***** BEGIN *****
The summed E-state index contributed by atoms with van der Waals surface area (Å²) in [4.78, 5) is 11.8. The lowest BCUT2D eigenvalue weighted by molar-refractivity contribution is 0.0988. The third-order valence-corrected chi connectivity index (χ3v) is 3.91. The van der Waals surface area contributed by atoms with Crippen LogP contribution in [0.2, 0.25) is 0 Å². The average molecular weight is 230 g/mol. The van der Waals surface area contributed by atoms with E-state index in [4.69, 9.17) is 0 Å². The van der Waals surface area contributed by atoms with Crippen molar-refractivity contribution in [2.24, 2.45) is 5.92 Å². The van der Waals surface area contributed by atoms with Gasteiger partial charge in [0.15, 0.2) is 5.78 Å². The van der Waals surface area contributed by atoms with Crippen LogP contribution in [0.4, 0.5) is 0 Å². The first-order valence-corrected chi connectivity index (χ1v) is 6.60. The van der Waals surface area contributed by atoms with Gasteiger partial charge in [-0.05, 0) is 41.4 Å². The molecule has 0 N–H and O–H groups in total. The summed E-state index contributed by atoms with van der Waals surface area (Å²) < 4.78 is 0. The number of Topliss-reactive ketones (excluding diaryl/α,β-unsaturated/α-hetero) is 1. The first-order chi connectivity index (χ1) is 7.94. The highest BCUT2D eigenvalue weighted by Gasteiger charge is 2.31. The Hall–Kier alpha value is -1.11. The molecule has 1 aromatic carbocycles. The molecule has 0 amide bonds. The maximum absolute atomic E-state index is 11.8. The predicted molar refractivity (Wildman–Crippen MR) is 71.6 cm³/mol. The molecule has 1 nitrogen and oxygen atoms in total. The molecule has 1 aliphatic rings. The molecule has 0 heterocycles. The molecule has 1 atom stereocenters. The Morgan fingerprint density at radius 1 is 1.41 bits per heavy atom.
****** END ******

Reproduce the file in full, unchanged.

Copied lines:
The summed E-state index contributed by atoms with van der Waals surface area (Å²) in [4.78, 5) is 11.8. The lowest BCUT2D eigenvalue weighted by molar-refractivity contribution is 0.0988. The third-order valence-corrected chi connectivity index (χ3v) is 3.91. The van der Waals surface area contributed by atoms with Crippen LogP contribution in [0.2, 0.25) is 0 Å². The average molecular weight is 230 g/mol. The van der Waals surface area contributed by atoms with E-state index in [4.69, 9.17) is 0 Å². The van der Waals surface area contributed by atoms with Crippen molar-refractivity contribution in [2.24, 2.45) is 5.92 Å². The van der Waals surface area contributed by atoms with Gasteiger partial charge in [0.15, 0.2) is 5.78 Å². The van der Waals surface area contributed by atoms with Crippen LogP contribution in [0.4, 0.5) is 0 Å². The first-order valence-corrected chi connectivity index (χ1v) is 6.60. The van der Waals surface area contributed by atoms with Gasteiger partial charge in [-0.05, 0) is 41.4 Å². The molecule has 0 N–H and O–H groups in total. The summed E-state index contributed by atoms with van der Waals surface area (Å²) < 4.78 is 0. The number of Topliss-reactive ketones (excluding diaryl/α,β-unsaturated/α-hetero) is 1. The first-order chi connectivity index (χ1) is 7.94. The highest BCUT2D eigenvalue weighted by Gasteiger charge is 2.31. The Hall–Kier alpha value is -1.11. The molecule has 1 aromatic carbocycles. The molecule has 0 amide bonds. The maximum absolute atomic E-state index is 11.8. The predicted molar refractivity (Wildman–Crippen MR) is 71.6 cm³/mol. The molecule has 1 nitrogen and oxygen atoms in total. The molecule has 1 aliphatic rings. The molecule has 0 heterocycles. The molecule has 1 atom stereocenters. The Morgan fingerprint density at radius 1 is 1.41 bits per heavy atom.